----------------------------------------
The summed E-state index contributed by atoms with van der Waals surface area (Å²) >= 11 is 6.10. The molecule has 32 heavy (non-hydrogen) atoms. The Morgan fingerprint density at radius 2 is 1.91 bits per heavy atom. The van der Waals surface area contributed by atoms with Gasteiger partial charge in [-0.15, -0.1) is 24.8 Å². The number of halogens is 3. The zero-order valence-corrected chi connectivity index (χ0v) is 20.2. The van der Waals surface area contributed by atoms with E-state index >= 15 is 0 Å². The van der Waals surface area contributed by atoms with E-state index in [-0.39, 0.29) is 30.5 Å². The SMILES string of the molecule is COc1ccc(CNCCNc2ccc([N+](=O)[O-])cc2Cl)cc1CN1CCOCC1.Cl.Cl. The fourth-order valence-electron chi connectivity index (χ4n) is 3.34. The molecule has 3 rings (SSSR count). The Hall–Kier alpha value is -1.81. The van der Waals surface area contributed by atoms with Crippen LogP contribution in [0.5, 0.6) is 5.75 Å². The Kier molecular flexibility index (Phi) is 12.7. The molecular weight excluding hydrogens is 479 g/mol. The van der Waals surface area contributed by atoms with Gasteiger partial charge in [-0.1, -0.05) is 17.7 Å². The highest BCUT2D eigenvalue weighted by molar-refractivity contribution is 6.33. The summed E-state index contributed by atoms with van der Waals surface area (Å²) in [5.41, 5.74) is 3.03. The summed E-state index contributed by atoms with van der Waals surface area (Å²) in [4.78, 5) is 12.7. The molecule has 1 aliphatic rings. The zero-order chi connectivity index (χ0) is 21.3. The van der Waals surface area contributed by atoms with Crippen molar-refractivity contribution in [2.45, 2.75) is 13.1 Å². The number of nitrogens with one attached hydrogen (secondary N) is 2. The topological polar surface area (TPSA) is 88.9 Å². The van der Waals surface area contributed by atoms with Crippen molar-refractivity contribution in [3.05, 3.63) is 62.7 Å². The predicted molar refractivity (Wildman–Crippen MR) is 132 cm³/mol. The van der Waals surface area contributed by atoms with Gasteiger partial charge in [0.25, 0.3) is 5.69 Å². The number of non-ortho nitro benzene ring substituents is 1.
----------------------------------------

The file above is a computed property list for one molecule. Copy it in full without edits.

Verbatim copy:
The summed E-state index contributed by atoms with van der Waals surface area (Å²) >= 11 is 6.10. The molecule has 32 heavy (non-hydrogen) atoms. The Morgan fingerprint density at radius 2 is 1.91 bits per heavy atom. The van der Waals surface area contributed by atoms with Gasteiger partial charge in [-0.15, -0.1) is 24.8 Å². The number of halogens is 3. The zero-order valence-corrected chi connectivity index (χ0v) is 20.2. The van der Waals surface area contributed by atoms with E-state index >= 15 is 0 Å². The van der Waals surface area contributed by atoms with E-state index in [-0.39, 0.29) is 30.5 Å². The SMILES string of the molecule is COc1ccc(CNCCNc2ccc([N+](=O)[O-])cc2Cl)cc1CN1CCOCC1.Cl.Cl. The fourth-order valence-electron chi connectivity index (χ4n) is 3.34. The molecule has 3 rings (SSSR count). The Hall–Kier alpha value is -1.81. The van der Waals surface area contributed by atoms with Crippen LogP contribution in [0.5, 0.6) is 5.75 Å². The Kier molecular flexibility index (Phi) is 12.7. The molecular weight excluding hydrogens is 479 g/mol. The van der Waals surface area contributed by atoms with Gasteiger partial charge in [-0.1, -0.05) is 17.7 Å². The highest BCUT2D eigenvalue weighted by molar-refractivity contribution is 6.33. The summed E-state index contributed by atoms with van der Waals surface area (Å²) in [5.41, 5.74) is 3.03. The summed E-state index contributed by atoms with van der Waals surface area (Å²) in [4.78, 5) is 12.7. The molecule has 1 aliphatic rings. The zero-order chi connectivity index (χ0) is 21.3. The van der Waals surface area contributed by atoms with Crippen molar-refractivity contribution in [2.45, 2.75) is 13.1 Å². The number of nitrogens with one attached hydrogen (secondary N) is 2. The topological polar surface area (TPSA) is 88.9 Å². The van der Waals surface area contributed by atoms with Crippen molar-refractivity contribution in [3.05, 3.63) is 62.7 Å². The predicted molar refractivity (Wildman–Crippen MR) is 132 cm³/mol. The van der Waals surface area contributed by atoms with Gasteiger partial charge in [0.25, 0.3) is 5.69 Å². The number of non-ortho nitro benzene ring substituents is 1.